Some Early Southern Californians
It was 1929 when Malcolm Rogers, archaeologist for the San Diego Museum of Man, confirmed the rumors from Del Mar that Indian burials were being eroded from the bluffs along the coast in North County.† An old-timer led him to the northwest shore of the San Dieguito River estuary where the rains of winter had partially exposed a human thigh bone, crusted with crystallized minerals by years of burial under fine Pacific sands.†
††††††††††† Rogers was very excited.† He knew the people who moved into California 1,000 years ago were related to the Yuma people of Arizona, as were the Southern California Indians who met the Spanish missionaries in the 1700s.† He also knew that the tradition of cremation was practiced by Yuman peoples.† If his hunch was right, these bones could be more than a thousand years old.
Back in the laboratory, analysis of the bones of this ancient Californian found them to be from an adult man between twenty and forty years old, short and broad in stature, well muscled and well nourished.† The scientists named him Del Mar Man.† He did not have pronounced Asiatic features and his bones were very different from those of the Yumans who would later come to Southern California.† His bones were similar to the bones of people in a few isolated groups in Asia and North America.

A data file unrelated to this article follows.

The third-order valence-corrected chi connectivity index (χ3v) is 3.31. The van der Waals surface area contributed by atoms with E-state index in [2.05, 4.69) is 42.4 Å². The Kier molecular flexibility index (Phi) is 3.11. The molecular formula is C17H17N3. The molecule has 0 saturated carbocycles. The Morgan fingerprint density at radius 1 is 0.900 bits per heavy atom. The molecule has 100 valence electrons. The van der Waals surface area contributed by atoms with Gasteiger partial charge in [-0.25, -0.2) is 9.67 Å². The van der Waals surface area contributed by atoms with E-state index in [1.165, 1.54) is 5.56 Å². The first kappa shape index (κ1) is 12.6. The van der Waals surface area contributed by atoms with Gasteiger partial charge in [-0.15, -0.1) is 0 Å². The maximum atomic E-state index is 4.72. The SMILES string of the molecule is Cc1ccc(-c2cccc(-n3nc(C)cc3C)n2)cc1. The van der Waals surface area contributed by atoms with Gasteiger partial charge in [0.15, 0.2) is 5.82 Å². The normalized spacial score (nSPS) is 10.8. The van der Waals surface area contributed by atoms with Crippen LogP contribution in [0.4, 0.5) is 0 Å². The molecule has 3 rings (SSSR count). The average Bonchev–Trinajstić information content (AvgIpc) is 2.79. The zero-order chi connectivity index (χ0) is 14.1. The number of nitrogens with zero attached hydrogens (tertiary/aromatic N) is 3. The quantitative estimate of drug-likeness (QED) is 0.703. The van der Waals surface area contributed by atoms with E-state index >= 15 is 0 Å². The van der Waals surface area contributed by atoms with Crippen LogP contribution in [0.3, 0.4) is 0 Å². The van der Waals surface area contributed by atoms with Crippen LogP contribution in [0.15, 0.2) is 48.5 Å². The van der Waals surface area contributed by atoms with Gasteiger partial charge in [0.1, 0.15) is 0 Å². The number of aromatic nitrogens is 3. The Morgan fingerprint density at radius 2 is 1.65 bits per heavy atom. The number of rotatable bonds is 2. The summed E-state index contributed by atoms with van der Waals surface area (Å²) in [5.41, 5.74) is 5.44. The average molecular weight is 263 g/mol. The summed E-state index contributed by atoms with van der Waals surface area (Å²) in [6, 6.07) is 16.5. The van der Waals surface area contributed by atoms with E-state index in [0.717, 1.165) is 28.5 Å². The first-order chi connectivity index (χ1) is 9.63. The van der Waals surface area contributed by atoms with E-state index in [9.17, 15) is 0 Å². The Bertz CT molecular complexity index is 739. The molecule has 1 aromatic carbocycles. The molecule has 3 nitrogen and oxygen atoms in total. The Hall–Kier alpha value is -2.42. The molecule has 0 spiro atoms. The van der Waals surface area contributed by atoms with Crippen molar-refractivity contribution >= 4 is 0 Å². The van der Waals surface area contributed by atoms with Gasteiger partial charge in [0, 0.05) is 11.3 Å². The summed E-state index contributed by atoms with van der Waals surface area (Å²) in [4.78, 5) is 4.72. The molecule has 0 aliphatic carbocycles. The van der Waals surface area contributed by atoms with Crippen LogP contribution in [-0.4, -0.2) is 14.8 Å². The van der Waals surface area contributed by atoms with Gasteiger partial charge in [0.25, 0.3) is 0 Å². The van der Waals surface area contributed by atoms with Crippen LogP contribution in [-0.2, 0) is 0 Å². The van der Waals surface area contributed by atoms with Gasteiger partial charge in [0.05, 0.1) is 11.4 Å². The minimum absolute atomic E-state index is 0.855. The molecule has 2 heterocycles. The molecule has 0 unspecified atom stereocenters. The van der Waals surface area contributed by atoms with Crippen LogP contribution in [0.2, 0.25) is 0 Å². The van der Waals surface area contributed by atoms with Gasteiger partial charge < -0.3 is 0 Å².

††††††††††† Rogers lacked the modern processes which now help scientists date organic remains, so he could only guess how long ago this man lived based on the position and depth of the grave site.† He estimated the burial to be perhaps 1,000 - 2,000 years old.† During the 1920s and 1930s more than eighty-eight other full and partial skeletons were uncovered on islands and on Southern California and northern Baja California coastal terraces.† These bones were from groups of people anthropologists named the La Jollan and San Dieguito cultures, each with several phases of technological and social development.
††††††††††† Thirty years after Rogers uncovered the skeleton of Del Mar Man, technology was developed which could pinpoint the age of carbon-based remains within a few hundred years.† When Del Mar Manís bones were put to the test, the radiocarbon date would show that he actually lived about 5,500 years ago.
††††††††††† Although we have learned an amazing amount about the habits of these early Californians, perhaps the most important and interesting question of all remains unanswered, just where did the La Jollan and San Dieguito peoples come from?† We may never know how far they traveled to get here but like most modern Southern Californians, Del Mar Manís people came to California from somewhere else, and stayed here attracted by the sunshine, beauty, and abundance.
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